*Good afternoon! Yes, it is now afternoon and almost evening as I write this. I'm a little late, but as they say: "Better Late Than Never." Yesterday we began the Book of I Samuel. I hope you enjoy this study. Yesterday we were introduced to Samuel who was born to Hannah, who had been unable to have children. We were also introduced to Eli the priest. Let's see who we meet today.
"Eli's sons were wicked men; they had no regard for the Lord. This sin of the young men was very great in the Lord's sight, for they were treating the Lord's offering with contempt. But Samuel was ministering before the Lord." (I Samuel 2:12,17-18a)
We want to take a moment to just get the picture of what is happening here. Keep in mind that Hannah had prayed that God give her a son. Hannah represents piety and faith. She trusted the Lord to give her a son, and when God did give her a son she gave the boy to the Lord. (After he was weaned.) Now, Hannah did not abandoned her son. In fact, we are told that Hannah would take Samuel a little robe when she visited the temple.(verse19) But, if Hannah represents piety and faith, what about Eli the priest? We discovered yesterday that he couldn't recognize piety if piety bit him in the...If you remember, while Hannah was praying he thought she was drunk. But, Eli blessed Hannah and sent her away. Is he a bad guy? I would suggest that Eli is not a bad guy, he is just a bad priest, and perhaps father. Maybe, the best way to describe Eli (and the way I can write it) is that Eli has his head in the sand. Now, we are introduced to his sons. I won't go into all the detail of their sins, but if you read verses 12-16 you will discover that they were self-serving. They would take the best for themselves. While Eli is in contrast to Hannah, these sons of his are in contrast to Samuel. the son of Hannah.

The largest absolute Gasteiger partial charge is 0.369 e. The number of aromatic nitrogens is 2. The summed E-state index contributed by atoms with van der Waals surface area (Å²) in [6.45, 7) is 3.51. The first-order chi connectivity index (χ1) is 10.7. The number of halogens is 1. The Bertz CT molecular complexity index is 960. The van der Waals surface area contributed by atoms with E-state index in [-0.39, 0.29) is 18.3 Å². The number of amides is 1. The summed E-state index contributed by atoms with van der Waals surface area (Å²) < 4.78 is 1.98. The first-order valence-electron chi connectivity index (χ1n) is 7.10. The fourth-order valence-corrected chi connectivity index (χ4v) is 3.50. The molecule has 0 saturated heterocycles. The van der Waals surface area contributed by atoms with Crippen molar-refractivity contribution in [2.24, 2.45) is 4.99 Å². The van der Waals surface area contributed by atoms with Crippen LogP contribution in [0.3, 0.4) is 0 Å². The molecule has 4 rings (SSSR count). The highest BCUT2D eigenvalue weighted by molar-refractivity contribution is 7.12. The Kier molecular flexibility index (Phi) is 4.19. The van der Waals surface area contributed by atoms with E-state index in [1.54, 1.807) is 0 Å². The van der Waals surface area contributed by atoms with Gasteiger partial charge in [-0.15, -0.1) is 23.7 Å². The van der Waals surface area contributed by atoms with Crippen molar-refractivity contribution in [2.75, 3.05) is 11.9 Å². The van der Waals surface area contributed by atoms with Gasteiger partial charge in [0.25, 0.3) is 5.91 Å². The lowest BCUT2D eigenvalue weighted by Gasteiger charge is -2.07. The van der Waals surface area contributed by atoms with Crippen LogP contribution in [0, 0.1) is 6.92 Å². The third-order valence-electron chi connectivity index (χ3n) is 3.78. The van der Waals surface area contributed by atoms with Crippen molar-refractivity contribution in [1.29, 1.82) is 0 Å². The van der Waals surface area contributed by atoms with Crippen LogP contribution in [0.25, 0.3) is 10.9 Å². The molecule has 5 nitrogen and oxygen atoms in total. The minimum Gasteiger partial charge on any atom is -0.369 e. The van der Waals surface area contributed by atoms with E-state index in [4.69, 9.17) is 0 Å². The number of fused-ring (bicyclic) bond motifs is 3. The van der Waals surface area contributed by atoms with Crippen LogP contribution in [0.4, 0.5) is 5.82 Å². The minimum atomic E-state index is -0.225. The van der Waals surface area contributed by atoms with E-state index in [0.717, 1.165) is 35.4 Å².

"Now Eli, who was very old, heard about everything his sons were doing to all Israel and how they slept with the women who served at the entrance to the Tent of Meeting. So he said to them, 'Why do you do such things? His sons, however did not listen to their father's rebuke, for it was the Lord's will to put them to death. And the boy Samuel continued to grow in stature and in favor with the Lord and with men." (I Samuel 2:22-23,25b-26)
Here Eli shows some signs that he may not be that bad after all. However, it seems to be too little too late. A holy man appears to Eli to denounce his house and to warn that "all your descendants will die in the prime of life. And what happens to your two sons...will be a sign to you-they will both die on the same day. I will raise up for myself a faithful priest..." (I Samuel 2:33b-35) Samuel is being lifted up while the sons of Eli are being brought down. The theme of ascending and descending was voiced in the Song of Hannah earlier.
Samuel is left in the care of Eli. Eli is a man who has just been told that his sons are going to die in the prime of their life. Eli is old, his life is spent, and there is nothing he can now do about his sons. But, Samuel is left in his care. This begs the question: Is it ever too late for redemption? Sometimes second chances come through unexpected opportunities. While Eli might have messed up with his own sons, he now has Samuel. And, oh my! Oh my!!! There is a hidden gem in chapter three that brings tears to my eyes.
"One night Eli, whose eyes were becoming so weak that he could barely see, was lying down in his usual place. The lamp of God had not yet gone out, and Samuel was lying down in the temple of the Lord...Then the Lord called Samuel." (I Samuel 3:3)
As you read that verse I ask you, "What was the most important part?" Some might answer, "Oh that's easy, preacher! It's "then the Lord called Samuel." I would answer, "No. It wasn't that part at all." For me the most important part of that was "The lamp of God had not yet gone out." Notice, Eli was going blind, but the lamp of God was still shining. What's this mean? Well, to me it means that God was not yet done working through Eli. God was not done with Eli.
Samuel hears God's call. But, he does not recognize it as being God calling him for "the word of the Lord had not yet been revealed to him." (I Samuel 3:7) Samuel, in a series of humorous verses, wakes Eli up thinking that Eli had been calling for him. Then, it is Eli who realizes that God is calling the boy. Eli gives Samuel instructions as to how to respond to God. In the end, the priest who thought a praying, barren wife was drunk helped her young son realize his calling. Eli understands and accepts what his, and his son's fate is to be. The moral of this story is: it is never too late to point others to God.
Join me tomorrow as we continue looking at the "Samuel Cycle." I hope you have a great evening. -Pastor Rick